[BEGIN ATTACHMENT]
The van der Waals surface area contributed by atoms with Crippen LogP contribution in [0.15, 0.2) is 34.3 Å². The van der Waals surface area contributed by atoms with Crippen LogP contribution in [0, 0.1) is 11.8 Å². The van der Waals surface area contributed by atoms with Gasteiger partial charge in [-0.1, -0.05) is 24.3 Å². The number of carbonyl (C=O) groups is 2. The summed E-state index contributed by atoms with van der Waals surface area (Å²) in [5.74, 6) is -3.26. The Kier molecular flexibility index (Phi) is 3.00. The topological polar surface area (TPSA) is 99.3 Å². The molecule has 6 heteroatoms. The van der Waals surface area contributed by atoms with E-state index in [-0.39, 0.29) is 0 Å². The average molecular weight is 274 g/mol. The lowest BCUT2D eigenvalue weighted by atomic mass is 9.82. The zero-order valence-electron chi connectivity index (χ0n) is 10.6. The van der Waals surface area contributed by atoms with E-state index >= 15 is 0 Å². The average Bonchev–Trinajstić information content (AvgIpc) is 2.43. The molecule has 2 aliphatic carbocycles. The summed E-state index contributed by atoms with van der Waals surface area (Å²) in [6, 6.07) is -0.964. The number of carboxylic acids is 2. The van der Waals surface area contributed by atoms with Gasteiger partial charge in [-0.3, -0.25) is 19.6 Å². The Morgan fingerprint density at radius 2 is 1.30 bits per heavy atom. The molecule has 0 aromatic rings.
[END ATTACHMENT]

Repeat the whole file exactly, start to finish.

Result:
The van der Waals surface area contributed by atoms with Crippen LogP contribution in [0.15, 0.2) is 34.3 Å². The van der Waals surface area contributed by atoms with Crippen LogP contribution in [0, 0.1) is 11.8 Å². The van der Waals surface area contributed by atoms with Gasteiger partial charge in [-0.1, -0.05) is 24.3 Å². The number of carbonyl (C=O) groups is 2. The summed E-state index contributed by atoms with van der Waals surface area (Å²) in [5.74, 6) is -3.26. The Kier molecular flexibility index (Phi) is 3.00. The topological polar surface area (TPSA) is 99.3 Å². The molecule has 6 heteroatoms. The van der Waals surface area contributed by atoms with E-state index in [-0.39, 0.29) is 0 Å². The average molecular weight is 274 g/mol. The lowest BCUT2D eigenvalue weighted by atomic mass is 9.82. The zero-order valence-electron chi connectivity index (χ0n) is 10.6. The van der Waals surface area contributed by atoms with E-state index >= 15 is 0 Å². The average Bonchev–Trinajstić information content (AvgIpc) is 2.43. The molecule has 2 aliphatic carbocycles. The summed E-state index contributed by atoms with van der Waals surface area (Å²) in [6, 6.07) is -0.964. The number of carboxylic acids is 2. The van der Waals surface area contributed by atoms with Gasteiger partial charge in [-0.3, -0.25) is 19.6 Å². The Morgan fingerprint density at radius 2 is 1.30 bits per heavy atom. The molecule has 0 aromatic rings.